A New Silk Road?
Author: Rohan Kariyawasam
Publisher: Edward Elgar Publishing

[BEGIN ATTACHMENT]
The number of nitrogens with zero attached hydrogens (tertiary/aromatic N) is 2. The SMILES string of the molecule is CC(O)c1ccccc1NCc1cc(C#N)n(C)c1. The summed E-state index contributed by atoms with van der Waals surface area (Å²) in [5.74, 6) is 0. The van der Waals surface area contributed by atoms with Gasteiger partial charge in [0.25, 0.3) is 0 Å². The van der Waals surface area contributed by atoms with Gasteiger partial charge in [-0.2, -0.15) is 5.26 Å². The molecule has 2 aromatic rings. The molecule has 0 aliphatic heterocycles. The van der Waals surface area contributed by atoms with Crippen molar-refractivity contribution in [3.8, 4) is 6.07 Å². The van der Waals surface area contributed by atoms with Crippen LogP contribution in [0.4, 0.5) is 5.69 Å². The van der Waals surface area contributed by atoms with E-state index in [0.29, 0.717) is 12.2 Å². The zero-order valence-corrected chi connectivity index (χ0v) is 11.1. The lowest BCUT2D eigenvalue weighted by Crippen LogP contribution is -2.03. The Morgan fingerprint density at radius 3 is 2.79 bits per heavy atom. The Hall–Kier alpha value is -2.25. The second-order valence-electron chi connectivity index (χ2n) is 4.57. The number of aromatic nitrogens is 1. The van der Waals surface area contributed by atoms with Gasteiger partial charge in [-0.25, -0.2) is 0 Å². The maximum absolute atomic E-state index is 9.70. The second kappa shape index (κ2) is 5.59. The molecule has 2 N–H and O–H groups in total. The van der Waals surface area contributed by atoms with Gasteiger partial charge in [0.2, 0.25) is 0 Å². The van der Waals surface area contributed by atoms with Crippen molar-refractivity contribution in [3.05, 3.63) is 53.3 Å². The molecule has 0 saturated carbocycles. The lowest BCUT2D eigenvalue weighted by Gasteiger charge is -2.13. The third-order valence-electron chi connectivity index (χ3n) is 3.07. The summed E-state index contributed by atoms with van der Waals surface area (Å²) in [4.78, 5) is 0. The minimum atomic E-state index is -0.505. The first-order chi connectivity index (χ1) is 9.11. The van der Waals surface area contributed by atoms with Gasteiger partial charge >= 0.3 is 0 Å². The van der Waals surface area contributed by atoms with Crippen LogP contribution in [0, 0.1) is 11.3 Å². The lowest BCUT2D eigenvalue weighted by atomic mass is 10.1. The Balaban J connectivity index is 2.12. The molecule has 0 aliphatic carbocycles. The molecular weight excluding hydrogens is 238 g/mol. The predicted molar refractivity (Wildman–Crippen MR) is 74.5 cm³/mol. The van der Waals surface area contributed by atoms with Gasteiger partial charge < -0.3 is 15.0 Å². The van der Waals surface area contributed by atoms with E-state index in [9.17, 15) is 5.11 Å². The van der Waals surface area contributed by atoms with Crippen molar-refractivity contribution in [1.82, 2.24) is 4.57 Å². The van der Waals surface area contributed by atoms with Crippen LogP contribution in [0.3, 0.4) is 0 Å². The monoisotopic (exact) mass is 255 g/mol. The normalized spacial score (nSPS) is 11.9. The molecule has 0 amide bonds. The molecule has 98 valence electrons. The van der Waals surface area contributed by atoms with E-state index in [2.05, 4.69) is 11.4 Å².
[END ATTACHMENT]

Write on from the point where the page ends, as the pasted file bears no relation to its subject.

In this well researched book, the author explains the digital divide and its repercussions for developed and developing nations. In his view, the overzealous disciplining at the WTO-level of instruments affecting trade notwithstanding, developing countries still have important tools in their hands (intellectual property protection, competition policies, tax regimes) that can help them attract foreign direct investment, a crucial ingredient in reducing the current divide. Borrowing from the institutions that we have seen developed in international economic relations is highly recommended as well. In short, whether the divide will continue to persist or, conversely, whether it will gradually become a historical feature of international relations critically depends on the political will on both sides (of the divide). The author makes a persuasive argument to support his thesis, empirically researched and with strong foundations in theory. Petros C. Mavroidis, Columbia Law School, US and University of Neuch'tel, Switzerland This path-breaking book focuses on the WTO, e-commerce and information communications technologies. It sheds light on how international economic law can be used as a tool in the application of technological processes to facilitate development in developing countries. Rohan Kariyawasam begins by looking predominantly at the rise of international digital networks. He offers an introduction to the networks used in the delivery of electronic products and network-based transactions, and the application of WTO law to the sector. He then suggests how developing countries can use economic law and technology to tap digital markets in the developed world. The book also argues that the advance of basic living standards in some developing countries can be achieved through technological processes, but that this cannot happen without such states paying greater attention to the enforcement of economic, social and cultural rights at home. Picking up the property rights debate (including through bilateral trade), the author argues that ensuring beneficial technology transfer will require balancing foreign investor rights to protect intellectual property. It will also involve restrictions imposed by competition law and WTO surveillance to check the possible misuse of market power by multinational companies. The proposed mixture of measures should, he argues, provide incentives for Foreign Direct Investment. Providing a thorough review of the application of WTO law to the telecommunications sector and the regulation of international digital networks, this book will be of great interest to postgraduate students in international economic law and international development law, as well as those interested in human rights law and technology. It will also appeal to government regulators, NGOs and technologists interested in ICTs and development.